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The last time Tamar Golan saw a live soccer match was in Abidjan in the Ivory Coast, when the Indomitable Lions from Cameroon took on the Ivory Coast Elephants (also presumably indomitable ). As a journalist, she sat in the VIP box (which doubled as a refreshment box, she notes ). Though Golan does not remember the final score, she does remember the excitement of the game, as well as the spectators dressed in rags who, she says, "could have frightened me under other circumstances."

In Golan's assessment, soccer in Africa is a game of the everyday people who dress in rags. "In the slums of Liberia, where there is no sewage or electricity, thousands of former soldiers dream of a glorious future in soccer," she once wrote.

In Liberia, soccer has been played on the political field as well. One soccer player who made a fortune in Europe ran (unsuccessfully ) against a local female politician in the country's presidential race. In other countries on the continent, leaders have exploited soccer to spread nationalism within a society split among tribes and clans.

Golan, who first went to Africa in 1961, spent about 20 of her 70-something years there, working as a journalist (Ma'ariv, BBC, Army Radio ) and a diplomat (Israel's first ambassador to Angola ). She has also written several books about the continent in collaboration with Amnon Dankner and Tamar Ron. Still, Golan raises a skeptical eyebrow at being described as an "author"; and to the question of whether she was ever a Mossad agent she simply replies, "Why would you think that?"

Eight years ago she joined Kibbutz Lahav in the Negev, of which she was one of the founders. Today teaches African studies at Ben-Gurion University, where she helped develop the "Africa Initiative" - a program combining studies and volunteer activity in Africa.

On Tuesday of last week she returned from four exhausting hours spent at roadblocks on the way to Hebron as a member of the Machsom Watch human rights organization. Once getting over a certain amount of disappointment (she had been certain I was this paper's film critic Uri Klein ), she offered me some fabulous sesame pitas she had picked up in Hebron.

Golan was wearing, as usual and as always, only white - an expression of mourning in African tradition. She wears it to honor her husband, Avihu, who died 49 years ago in Africa. Golan says she will exchange the white for more colorful clothing "only when peace comes." That is to say, never.

In the meantime, in her slightly dim apartment, but pleasantly so, African masks stare sternly down at visitors while a proud Siamese cat keeps strict track of her every move. She takes pride in the work she does "for the downtrodden," and hates the proverb "The poor of your own city come first." The Palestinians are downtrodden, the Africans are downtrodden and the Bedouin are downtrodden.

And what about you? Golan asks me. What have you done for them? I shrug my shoulders as she declares that she has always been involved and active in helping others. She finds similarities among Israelis in their attitudes toward Palestinians, Bedouin and Africans - "an attitude of arrogance and racism," she says. In her opinion, this attitude stems from a lack of colonial experience. The white conquerors of Africa eventually had to confront their conscience and acknowledge their guilt.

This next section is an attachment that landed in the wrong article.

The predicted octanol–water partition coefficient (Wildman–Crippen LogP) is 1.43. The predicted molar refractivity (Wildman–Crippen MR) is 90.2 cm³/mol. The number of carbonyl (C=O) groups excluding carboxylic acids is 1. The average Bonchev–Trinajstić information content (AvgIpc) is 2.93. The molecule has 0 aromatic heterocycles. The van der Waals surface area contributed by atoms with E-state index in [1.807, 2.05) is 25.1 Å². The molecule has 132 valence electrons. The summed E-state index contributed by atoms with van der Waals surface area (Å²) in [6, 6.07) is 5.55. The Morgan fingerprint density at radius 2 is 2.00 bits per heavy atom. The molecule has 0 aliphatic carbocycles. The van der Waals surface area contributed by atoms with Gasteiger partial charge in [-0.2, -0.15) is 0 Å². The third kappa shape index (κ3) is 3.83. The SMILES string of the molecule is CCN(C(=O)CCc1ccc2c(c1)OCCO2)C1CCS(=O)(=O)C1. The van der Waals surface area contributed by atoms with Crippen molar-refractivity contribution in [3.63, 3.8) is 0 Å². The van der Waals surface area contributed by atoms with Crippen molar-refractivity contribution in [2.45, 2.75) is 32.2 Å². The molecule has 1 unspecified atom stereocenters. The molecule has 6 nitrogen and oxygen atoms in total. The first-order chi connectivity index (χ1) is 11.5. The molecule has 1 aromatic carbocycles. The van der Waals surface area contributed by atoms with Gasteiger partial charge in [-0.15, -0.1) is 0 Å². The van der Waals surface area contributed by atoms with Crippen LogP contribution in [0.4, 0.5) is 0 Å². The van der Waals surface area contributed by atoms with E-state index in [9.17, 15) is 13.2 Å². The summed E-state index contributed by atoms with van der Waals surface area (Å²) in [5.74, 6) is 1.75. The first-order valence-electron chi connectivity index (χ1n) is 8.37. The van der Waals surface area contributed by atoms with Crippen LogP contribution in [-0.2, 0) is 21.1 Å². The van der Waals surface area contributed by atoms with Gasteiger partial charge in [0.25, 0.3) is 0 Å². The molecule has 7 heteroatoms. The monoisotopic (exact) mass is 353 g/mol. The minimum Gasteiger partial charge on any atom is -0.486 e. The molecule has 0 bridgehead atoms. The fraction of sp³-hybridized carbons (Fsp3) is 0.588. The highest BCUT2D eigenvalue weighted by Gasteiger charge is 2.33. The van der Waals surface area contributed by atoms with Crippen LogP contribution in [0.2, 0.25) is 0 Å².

"We, by comparison, don't realize how deeply the racism is imprinted within us," she says.

Innocence, warmth, arrogance, hatred

Africa poses questions for Golan regarding the real benefits of progress and the advantages of technology. Israelis, she says, don't have to deal with this. For them, Africa is elephants and lions for the tourists, poverty and corruption for the inhabitants. She, however, sees the innocence and warmth there.

In Golan's view, Africans can immediately identify arrogance and hatred. "They will never stop being suspicious of white people. We, from their perspective, are descendents of slave traders."

The Israeli arrogance, she says, can be explained as part of the eternal victimhood we like so much; we aren't going to let anyone take away our title of the people that has suffered more than any other. Under the wing of our suffering, she says, we ignore the suffering of the other. It is hard for us to understand how destructive 400 years of slavery were for the African continent.

The World Cup games, she says, will not eradicate the suspicions toward the white man but will make it easier to repress them. They are proud the competition is being held in Africa and now see themselves as part of the world, or at least on the way to becoming part of it.

Major sports events aim to demonstrate international solidarity, and the World Cup (like the Olympics ) certainly accomplishes this - even if only for appearance's sake and for a limited time. In this context, opposition leader Kadima MK Tzipi Livni's recent declaration to leave the world outside the door was interesting. Though her words refer to the investigation of the recent raid on the Gaza-bound flotilla, they indicate a general direction: The Africans are trying to get in and we are on the way out.